@MMO Devs: Please stop believing that your MMO with a sub will win because it's special; because it isn't. Stop pulling the same mistakes over and over again. If you want us to be impressed? Actually be innovative. And no; a cool new combat system with moving targeting lines or first person combat or big brand name logos isn't being innovative.
    Quote Originally Posted by Chris Metzen
    "As you can see the age of the whimsical panda sadly, is over."
    Amen!

  2. #2
    EVE is living on borrowed time.

    EVE's so-called success exists only because it's the only game in a long dead genre: the space-sim. Fans of space sims will play EVE simply because they have no alternative currently, they don't care about the economy aspect of the game nor the crafting, they just want to play with starships.

    With Elite to hit the market soon, EVE will see a drastic loss in subs as Elite is much more space-sim-ey than EVE and also it's more accessible to newbs.

  3. #3
    The Lightbringer Valyrian Stormclaw's Avatar
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    Quote Originally Posted by Rhaeven View Post
    EVE is living on borrowed time.

    EVE's so-called success exists only because it's the only game in a long dead genre: the space-sim. Fans of space sims will play EVE simply because they have no alternative currently, they don't care about the economy aspect of the game nor the crafting, they just want to play with starships.

    With Elite to hit the market soon, EVE will see a drastic loss in subs as Elite is much more space-sim-ey than EVE and also it's more accessible to newbs.
    EVE and Elite are two completely different games. EVE is a deep, complex CRPG featuring spaceships instead of fantasy character about role-playing and macro-management. Elite is a twitched based flight sim and micromanagement.
    Quote Originally Posted by Chris Metzen
    "As you can see the age of the whimsical panda sadly, is over."
    Amen!

  4. #4
    Quote Originally Posted by Rhaeven View Post
    EVE is living on borrowed time.

    EVE's so-called success exists only because it's the only game in a long dead genre: the space-sim. Fans of space sims will play EVE simply because they have no alternative currently, they don't care about the economy aspect of the game nor the crafting, they just want to play with starships.

    With Elite to hit the market soon, EVE will see a drastic loss in subs as Elite is much more space-sim-ey than EVE and also it's more accessible to newbs.
    That remains to be seen once these games actually leave beta/alpha and have commercial releases, games like Star Citizen and Elite is not trying to recreate the exact EVE formula with flight mechanics being more than point and click.

    Still, these games will be far more accessible to newbs because EVE has a incredibly steep learning curve, more so than pretty much any other mmo out there today.
    Last edited by zealo; 2014-09-21 at 09:27 AM.

  5. #5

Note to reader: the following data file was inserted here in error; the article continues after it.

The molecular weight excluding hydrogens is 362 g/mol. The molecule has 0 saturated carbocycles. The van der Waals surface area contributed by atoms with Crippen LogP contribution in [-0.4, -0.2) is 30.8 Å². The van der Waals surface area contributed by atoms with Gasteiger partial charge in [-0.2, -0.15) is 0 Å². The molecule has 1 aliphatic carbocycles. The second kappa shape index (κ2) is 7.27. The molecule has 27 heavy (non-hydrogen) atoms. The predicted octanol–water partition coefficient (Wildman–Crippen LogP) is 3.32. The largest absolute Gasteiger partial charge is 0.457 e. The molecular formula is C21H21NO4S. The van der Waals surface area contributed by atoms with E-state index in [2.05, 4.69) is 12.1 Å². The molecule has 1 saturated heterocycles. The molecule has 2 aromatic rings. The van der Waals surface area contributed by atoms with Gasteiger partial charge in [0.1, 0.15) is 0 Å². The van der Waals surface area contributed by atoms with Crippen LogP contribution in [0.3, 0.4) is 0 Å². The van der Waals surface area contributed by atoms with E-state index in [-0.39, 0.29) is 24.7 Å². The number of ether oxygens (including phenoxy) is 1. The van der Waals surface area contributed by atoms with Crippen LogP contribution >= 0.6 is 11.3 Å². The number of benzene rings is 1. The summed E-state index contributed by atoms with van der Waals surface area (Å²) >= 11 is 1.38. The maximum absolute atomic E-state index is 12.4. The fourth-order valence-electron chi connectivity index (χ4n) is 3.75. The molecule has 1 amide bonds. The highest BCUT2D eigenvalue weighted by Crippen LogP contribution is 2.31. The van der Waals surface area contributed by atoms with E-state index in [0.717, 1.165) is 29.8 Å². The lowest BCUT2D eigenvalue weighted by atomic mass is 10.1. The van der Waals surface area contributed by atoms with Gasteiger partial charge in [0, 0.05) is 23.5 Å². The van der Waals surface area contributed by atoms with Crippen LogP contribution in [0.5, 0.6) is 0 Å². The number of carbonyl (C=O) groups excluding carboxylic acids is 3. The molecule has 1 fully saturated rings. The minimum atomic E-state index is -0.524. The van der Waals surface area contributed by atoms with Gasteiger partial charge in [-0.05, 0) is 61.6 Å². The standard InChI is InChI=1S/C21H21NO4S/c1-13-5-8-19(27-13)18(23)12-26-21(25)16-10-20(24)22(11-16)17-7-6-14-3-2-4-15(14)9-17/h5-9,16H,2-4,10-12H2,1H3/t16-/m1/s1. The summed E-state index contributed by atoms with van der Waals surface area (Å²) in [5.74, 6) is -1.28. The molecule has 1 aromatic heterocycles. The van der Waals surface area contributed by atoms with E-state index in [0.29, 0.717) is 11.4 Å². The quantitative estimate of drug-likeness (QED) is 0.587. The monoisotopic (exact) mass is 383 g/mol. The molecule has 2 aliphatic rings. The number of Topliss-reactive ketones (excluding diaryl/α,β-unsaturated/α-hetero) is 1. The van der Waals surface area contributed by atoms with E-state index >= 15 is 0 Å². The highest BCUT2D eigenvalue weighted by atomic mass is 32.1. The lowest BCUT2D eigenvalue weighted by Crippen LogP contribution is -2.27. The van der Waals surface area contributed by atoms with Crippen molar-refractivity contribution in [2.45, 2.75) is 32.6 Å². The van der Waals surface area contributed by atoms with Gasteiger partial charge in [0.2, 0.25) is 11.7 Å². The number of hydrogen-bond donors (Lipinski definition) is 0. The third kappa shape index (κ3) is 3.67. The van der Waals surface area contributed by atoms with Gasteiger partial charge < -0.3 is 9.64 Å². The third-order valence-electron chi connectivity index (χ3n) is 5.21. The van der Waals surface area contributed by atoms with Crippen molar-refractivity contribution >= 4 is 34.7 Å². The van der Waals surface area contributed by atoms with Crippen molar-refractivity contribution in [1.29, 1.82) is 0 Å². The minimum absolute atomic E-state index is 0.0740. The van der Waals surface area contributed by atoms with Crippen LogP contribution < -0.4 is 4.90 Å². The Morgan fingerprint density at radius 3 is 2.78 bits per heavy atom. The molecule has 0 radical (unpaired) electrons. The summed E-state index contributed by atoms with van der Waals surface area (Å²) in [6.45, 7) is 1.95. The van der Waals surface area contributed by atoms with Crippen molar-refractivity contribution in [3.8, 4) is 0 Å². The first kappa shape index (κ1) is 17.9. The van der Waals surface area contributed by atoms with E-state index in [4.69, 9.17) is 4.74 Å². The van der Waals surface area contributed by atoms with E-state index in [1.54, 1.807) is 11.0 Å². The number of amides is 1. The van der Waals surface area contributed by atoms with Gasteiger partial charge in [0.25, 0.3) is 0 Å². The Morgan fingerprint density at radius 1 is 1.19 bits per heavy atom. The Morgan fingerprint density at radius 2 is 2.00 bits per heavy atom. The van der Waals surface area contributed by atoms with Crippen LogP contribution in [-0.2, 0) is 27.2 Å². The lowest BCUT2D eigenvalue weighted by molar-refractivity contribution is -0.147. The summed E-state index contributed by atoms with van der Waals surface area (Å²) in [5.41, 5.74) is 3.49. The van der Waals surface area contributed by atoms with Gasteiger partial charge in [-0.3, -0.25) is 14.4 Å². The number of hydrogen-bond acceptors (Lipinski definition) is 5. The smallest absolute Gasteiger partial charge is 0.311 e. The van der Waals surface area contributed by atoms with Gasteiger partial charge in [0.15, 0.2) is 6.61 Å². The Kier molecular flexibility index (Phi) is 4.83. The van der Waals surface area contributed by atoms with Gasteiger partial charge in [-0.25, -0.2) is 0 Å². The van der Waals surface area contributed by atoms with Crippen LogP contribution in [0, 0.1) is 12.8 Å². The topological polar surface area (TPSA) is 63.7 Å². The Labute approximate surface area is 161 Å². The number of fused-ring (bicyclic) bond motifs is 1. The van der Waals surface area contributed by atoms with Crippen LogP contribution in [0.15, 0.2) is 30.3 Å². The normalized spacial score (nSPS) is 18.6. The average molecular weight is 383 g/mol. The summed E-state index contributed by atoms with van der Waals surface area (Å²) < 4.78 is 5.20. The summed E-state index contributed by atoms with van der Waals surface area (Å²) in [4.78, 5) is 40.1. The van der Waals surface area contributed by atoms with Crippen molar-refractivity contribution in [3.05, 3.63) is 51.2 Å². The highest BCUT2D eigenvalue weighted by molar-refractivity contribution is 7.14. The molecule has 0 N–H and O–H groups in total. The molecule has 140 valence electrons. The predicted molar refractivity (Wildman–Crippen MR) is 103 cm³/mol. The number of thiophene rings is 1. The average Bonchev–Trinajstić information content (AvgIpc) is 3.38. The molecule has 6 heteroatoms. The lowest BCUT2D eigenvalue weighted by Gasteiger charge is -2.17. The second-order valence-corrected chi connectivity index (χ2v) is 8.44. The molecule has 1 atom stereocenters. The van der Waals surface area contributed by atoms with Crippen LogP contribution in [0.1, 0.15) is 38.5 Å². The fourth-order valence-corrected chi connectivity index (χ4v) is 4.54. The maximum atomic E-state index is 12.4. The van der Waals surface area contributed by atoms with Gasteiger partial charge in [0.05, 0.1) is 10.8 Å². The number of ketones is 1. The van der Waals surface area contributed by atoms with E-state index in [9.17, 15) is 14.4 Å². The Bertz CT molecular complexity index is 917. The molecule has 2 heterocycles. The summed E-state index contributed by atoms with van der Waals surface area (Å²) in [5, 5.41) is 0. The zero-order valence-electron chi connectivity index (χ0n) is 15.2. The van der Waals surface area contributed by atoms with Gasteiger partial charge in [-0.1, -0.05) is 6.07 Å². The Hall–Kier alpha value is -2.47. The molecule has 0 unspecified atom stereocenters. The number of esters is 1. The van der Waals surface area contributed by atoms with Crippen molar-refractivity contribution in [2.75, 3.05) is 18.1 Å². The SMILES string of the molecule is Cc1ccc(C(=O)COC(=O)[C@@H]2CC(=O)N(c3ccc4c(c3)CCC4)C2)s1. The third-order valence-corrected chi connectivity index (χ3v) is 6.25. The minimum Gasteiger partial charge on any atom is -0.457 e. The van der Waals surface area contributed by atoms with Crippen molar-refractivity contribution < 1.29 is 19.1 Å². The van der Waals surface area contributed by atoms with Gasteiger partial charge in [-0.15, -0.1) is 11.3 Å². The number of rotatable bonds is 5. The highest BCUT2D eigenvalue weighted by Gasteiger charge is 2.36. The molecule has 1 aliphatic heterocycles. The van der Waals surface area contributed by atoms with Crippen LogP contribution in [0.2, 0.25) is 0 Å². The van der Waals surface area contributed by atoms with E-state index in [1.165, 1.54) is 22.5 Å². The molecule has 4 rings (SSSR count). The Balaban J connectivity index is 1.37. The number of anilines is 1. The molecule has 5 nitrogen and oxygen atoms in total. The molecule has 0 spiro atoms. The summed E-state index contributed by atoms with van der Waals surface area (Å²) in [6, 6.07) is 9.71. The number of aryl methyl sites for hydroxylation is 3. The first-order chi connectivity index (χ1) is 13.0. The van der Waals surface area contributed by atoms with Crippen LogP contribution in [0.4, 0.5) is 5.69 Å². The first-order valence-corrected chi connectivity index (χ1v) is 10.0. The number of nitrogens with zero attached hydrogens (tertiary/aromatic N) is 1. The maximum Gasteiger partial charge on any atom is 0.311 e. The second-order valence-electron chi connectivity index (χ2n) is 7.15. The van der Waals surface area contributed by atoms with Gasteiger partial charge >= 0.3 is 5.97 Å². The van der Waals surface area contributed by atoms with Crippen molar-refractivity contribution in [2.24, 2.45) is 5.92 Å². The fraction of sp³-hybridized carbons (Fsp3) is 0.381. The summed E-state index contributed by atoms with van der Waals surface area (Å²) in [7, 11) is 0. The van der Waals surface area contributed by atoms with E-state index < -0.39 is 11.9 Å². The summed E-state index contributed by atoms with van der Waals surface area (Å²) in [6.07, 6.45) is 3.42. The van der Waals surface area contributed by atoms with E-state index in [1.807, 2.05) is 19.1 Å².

The problem with the MMOs is that they are all long term games that share the same market trying to appeal to sub categories of that same market.
    Normal games thrives even when there are multiple games of the same genre aimed at the same market they because they are games that have a "beginning" and a "end".

    A player may end up buying 10 RPGs because he knows that when it finish one it can simply pass to the next. So every software house has the potential of selling theirs.

    However when faced with long terms investments like MMOs the player is NOT gonna buy all of them and he has to chose, the results is a fragmented community in which only few specimens really "thrives" especially considering that the new MMOs have to contend themselves with WoW and its 10 years of content and experience.

    The real problem is not with MMOs though it is the industry that has become a "let's jump the next bandwagon" monster.

    WoW successfull? let's all make MMOs
    OH wait look how well Amnesia have done! Let's all make horror survival games.
    oooh League of Legends look shiny, guess what's next.
    Last edited by Brazorf; 2014-09-21 at 11:40 AM.
    Quote Originally Posted by Murdos View Post
    If X is % better then Y, Y is bad. I hate that concept with the searing, burning unfathomable energy of a collapsing supergiant.

  6. #6
    Plottwist: It's investors/publishers not realizing that creative markets don't work the same as cleaning product/chips/soda/etc. markets and sadly COD is showing them that yes they can re-sell the same product in a new package (Ofcourse forgetting that COD doesn't compete with itself and lives on "Well my friend bought the new one and the servers of the old one will probably run empty so I better buy the new one") so they're telling Developers: "ZOMG WoW is printing money, make me something EXACTLY like that"
    Your post doesn't deserve a slot in my thread! But it would make the perfect coaster for my drink!

  7. #7
    Quote Originally Posted by Gnasnimadan View Post